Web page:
To handle https requests, your web server will need to encrypt the data. Hence the first step you need to do is to generate a private key that will be used for the encryption. You can use different encryption algorithms but a SSL vendor can ask you to use a specific method and key length. The longer the key, the better the encryption strength. If the key is too short, the bad guy can quickly run through all the possibilities and found out your private key, then he can pretend to be you. In my case, GoDaddy want to have 2048 bits (256 bytes) for the strength for the private key. For personal use, a key strenght of 1024 bits (128 bytes) would be sufficient.

  1. openssl genrsa -out private.key 2048  
  2. Generating RSA private key, 2048 bit long modulus  
  3. ..............................+++  
  4. .+++  
  5. is 65537 (0x10001)  

Step 2: Generate a new SSL Request .csr file

The next step is to generate a “request” for a new SSL using your private key. This request file has an extension of .csr which stands for Certificate Signing Request, and it contains the identity about you (or your company), and most importantly, where the SSL certificate would be valid for: a single domain (cheapest) or any sub-domains (a.k.a. wildcard, and a bit more pricey). All these information will be encrypted using your private key and saved to a file. The SSL Vendor will then take this file and sign it to produce a valid SSL certificate that can be applied to your server.


If you pay more money, you can also get your identity in the SSL certificate confirmed as a legitimate business entity. This type of SSL certificate is called EV SSL (Extended Validated Certificate). Essentially the SSL vendor will verify the identity of your company by asking you to submit your business registration paperwork, bank account, letter from attorney or accountant, etc., for an additional fee ($400 to $1,000). In return, you will have a green-bar status with your company’s name next to the browser’s address bar. The theory is that user can identify your company’s name, and thus feels more secured as he/she knows that the website is the correct one, not a phished site that just pretend to be your website. Most (if not all) banks and prominent businesses have this type of EV certificate to protect their identity.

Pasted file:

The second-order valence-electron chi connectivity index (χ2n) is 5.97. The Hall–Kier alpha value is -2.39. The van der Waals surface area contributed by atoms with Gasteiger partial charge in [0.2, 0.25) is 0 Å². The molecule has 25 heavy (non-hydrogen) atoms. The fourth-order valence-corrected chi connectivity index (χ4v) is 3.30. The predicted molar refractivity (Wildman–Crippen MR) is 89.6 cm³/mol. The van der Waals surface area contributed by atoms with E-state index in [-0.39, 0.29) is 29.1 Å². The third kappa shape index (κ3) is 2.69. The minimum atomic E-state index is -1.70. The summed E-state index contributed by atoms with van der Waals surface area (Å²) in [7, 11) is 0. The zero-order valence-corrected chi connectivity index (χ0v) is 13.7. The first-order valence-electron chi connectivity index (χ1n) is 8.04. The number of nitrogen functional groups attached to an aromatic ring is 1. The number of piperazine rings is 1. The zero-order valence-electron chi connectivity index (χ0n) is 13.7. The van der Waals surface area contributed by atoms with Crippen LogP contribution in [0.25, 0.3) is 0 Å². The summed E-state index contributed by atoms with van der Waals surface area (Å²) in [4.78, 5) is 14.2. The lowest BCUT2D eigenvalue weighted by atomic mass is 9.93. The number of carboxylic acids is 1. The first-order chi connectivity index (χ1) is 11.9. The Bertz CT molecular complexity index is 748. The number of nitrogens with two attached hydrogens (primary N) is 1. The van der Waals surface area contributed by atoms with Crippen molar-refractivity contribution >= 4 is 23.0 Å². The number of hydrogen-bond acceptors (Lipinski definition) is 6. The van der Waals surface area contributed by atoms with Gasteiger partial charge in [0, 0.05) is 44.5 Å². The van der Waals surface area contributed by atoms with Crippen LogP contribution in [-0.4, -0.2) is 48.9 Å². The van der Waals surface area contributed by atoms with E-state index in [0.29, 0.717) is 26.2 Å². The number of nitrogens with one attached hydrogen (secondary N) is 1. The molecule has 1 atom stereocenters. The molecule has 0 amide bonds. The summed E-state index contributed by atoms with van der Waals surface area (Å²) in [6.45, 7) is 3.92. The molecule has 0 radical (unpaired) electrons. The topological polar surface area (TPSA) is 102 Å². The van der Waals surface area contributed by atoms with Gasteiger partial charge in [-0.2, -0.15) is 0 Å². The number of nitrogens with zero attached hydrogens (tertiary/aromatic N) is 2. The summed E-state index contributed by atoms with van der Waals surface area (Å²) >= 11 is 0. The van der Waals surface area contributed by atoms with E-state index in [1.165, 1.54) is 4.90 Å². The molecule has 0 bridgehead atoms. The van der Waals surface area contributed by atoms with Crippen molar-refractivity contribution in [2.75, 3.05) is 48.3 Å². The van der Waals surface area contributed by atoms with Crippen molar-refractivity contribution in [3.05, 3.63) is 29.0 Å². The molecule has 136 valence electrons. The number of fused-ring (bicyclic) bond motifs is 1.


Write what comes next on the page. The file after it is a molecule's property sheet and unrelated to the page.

To generate a new CSR from your private key, use the command:

$ openssl req -new -key private.key -out

As I mentioned, the most important bit of the CSR file is where the SSL Cert should be valid for, which is defined in the “Common Name” attribute. For single domain (, or, you can use either “” or “”, since the “www” subdomain is so commonly used and thus can be omitted. Check out line 14 below for more details:

  1. $ openssl req -new -key private.key -out  
  2. You are about to be asked to enter information that will be incorporated  
  3. into your certificate request.  
  4. What you are about to enter is what is called a Distinguished Name or a DN.  
  5. There are quite a few fields but you can leave some blank  
  6. For some fields there will be a default value,  
  7. If you enter '.', the field will be left blank.  
  8. -----  
  9. Country Name (2 letter code) [AU]:US  
  10. State or Province Name (full name) [Some-State]:  
  11. Locality Name (eg, city) []:  
  12. Organization Name (eg, company) [Internet Widgits Pty Ltd]:Marrily  
  13. Organizational Unit Name (eg, section) []:  
  14. Common Name (eg, YOUR name) []  
  15. Email Address []  
  17. Please enter the following 'extra' attributes  
  18. to be sent with your certificate request  
  19. A challenge password []:  
  20. An optional company name []:  

I did not specify any challenge password in this case to keep everything simple.

Step 3: Submit your CSR to get a SSL Cert